A blood moon will dominate the sky across much of the world on Friday night when the Earth’s natural satellite moves into the shadow of our planet for the longest lunar eclipse of the 21st century.
The total eclipse will last 1 hour, 42 minutes and 57 seconds, though a partial eclipse precedes and follows, meaning the moon will spend a total of 3 hours and 54 minutes in the earth’s umbral shadow, according to NASA.
Across the world, from the Taj Mahal to the Eiffel Tower, people will turn their eyes to the sky, hoping to see the blood moon, which appears orange, brown or crimson as sunlight is bent through the earth’s atmosphere.
The fullest eclipse, at 8.22 p.m. GMT, will be visible from Europe, Russia, Africa, the Middle East, much of Asia and Australia.
In Greece, the phenomenon is expected to start at around 10.30 p.m.
“It’s called a blood moon because the light from the sun goes through the earth’s atmosphere on its way to the moon, and the earth’s atmosphere turns it red in the same way that when the sun goes down it goes red,” Andrew Fabian, professor of astronomy at the University of Cambridge, told Reuters.
At the same time, Mars will be traveling closer to earth than it has been since 2003, so some observers may be able to see what looks like an orange-red star – and is in fact the red planet.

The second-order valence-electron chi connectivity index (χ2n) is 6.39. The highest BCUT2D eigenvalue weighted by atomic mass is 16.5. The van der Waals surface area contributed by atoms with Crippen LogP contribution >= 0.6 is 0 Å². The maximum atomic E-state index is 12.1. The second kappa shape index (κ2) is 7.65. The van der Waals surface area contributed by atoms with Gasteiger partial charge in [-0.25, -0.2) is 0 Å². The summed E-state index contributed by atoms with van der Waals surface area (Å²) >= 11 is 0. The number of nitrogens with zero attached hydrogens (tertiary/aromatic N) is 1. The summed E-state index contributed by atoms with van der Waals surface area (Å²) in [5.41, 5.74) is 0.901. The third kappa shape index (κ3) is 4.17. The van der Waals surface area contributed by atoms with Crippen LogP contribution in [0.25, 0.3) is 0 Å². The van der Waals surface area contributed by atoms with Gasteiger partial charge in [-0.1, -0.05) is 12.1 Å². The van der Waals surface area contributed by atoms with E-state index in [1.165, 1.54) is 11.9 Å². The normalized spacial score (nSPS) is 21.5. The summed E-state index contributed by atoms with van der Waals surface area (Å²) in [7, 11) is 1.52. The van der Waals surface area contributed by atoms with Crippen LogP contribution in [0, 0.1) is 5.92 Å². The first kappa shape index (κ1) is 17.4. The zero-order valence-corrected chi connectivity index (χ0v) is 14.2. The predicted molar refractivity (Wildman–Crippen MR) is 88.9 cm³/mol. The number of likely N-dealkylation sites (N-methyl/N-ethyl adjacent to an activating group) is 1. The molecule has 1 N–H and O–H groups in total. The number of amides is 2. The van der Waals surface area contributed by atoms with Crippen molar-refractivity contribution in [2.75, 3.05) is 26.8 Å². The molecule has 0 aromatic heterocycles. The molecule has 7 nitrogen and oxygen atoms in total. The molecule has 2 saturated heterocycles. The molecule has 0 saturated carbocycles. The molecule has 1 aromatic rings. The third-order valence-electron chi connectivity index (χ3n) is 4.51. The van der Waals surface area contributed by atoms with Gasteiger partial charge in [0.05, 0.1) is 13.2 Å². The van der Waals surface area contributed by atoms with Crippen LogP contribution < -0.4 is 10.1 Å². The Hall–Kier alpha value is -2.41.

“It is a very unusual coincidence to have a total lunar eclipse and Mars at opposition on the same night,” said Robert Massey, deputy executive director of the Royal Astronomical Society, who will try to watch the eclipse from the Mediterranean Sea.
For thousands of years, man has looked to the heavens for omens of doom, victory and joy. Astronomers, though, said there was no cause for worry.
“There is no reason to believe that blood moons foretell doom,” said Massey. “This does not herald the apocalypse: seeing a lunar eclipse and Mars in the sky is something people should enjoy rather than worry about medieval superstitions.”
The next lunar eclipse of such a length is due in 2123. [Reuters]